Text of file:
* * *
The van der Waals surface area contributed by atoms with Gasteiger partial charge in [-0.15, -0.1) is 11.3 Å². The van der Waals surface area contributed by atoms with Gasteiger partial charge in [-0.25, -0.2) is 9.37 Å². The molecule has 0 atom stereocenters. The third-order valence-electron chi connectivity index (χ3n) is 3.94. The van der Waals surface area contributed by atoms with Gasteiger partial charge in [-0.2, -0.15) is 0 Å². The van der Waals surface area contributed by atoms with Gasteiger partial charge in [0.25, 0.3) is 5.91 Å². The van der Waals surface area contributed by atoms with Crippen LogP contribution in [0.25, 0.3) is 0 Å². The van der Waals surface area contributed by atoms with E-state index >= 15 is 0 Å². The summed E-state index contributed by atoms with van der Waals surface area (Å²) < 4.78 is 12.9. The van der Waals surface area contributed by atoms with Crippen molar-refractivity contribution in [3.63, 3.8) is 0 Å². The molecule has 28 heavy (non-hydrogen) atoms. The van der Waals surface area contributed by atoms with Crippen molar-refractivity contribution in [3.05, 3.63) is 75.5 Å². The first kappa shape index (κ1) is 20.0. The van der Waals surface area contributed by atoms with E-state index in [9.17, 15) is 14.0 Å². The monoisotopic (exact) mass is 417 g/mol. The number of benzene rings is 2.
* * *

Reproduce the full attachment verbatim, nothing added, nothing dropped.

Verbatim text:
The van der Waals surface area contributed by atoms with Gasteiger partial charge in [-0.15, -0.1) is 11.3 Å². The van der Waals surface area contributed by atoms with Gasteiger partial charge in [-0.25, -0.2) is 9.37 Å². The molecule has 0 atom stereocenters. The third-order valence-electron chi connectivity index (χ3n) is 3.94. The van der Waals surface area contributed by atoms with Gasteiger partial charge in [-0.2, -0.15) is 0 Å². The van der Waals surface area contributed by atoms with Gasteiger partial charge in [0.25, 0.3) is 5.91 Å². The van der Waals surface area contributed by atoms with Crippen LogP contribution in [0.25, 0.3) is 0 Å². The van der Waals surface area contributed by atoms with E-state index >= 15 is 0 Å². The summed E-state index contributed by atoms with van der Waals surface area (Å²) < 4.78 is 12.9. The van der Waals surface area contributed by atoms with Crippen molar-refractivity contribution in [3.63, 3.8) is 0 Å². The molecule has 28 heavy (non-hydrogen) atoms. The van der Waals surface area contributed by atoms with Crippen molar-refractivity contribution in [3.05, 3.63) is 75.5 Å². The first kappa shape index (κ1) is 20.0. The van der Waals surface area contributed by atoms with E-state index in [9.17, 15) is 14.0 Å². The monoisotopic (exact) mass is 417 g/mol. The number of benzene rings is 2.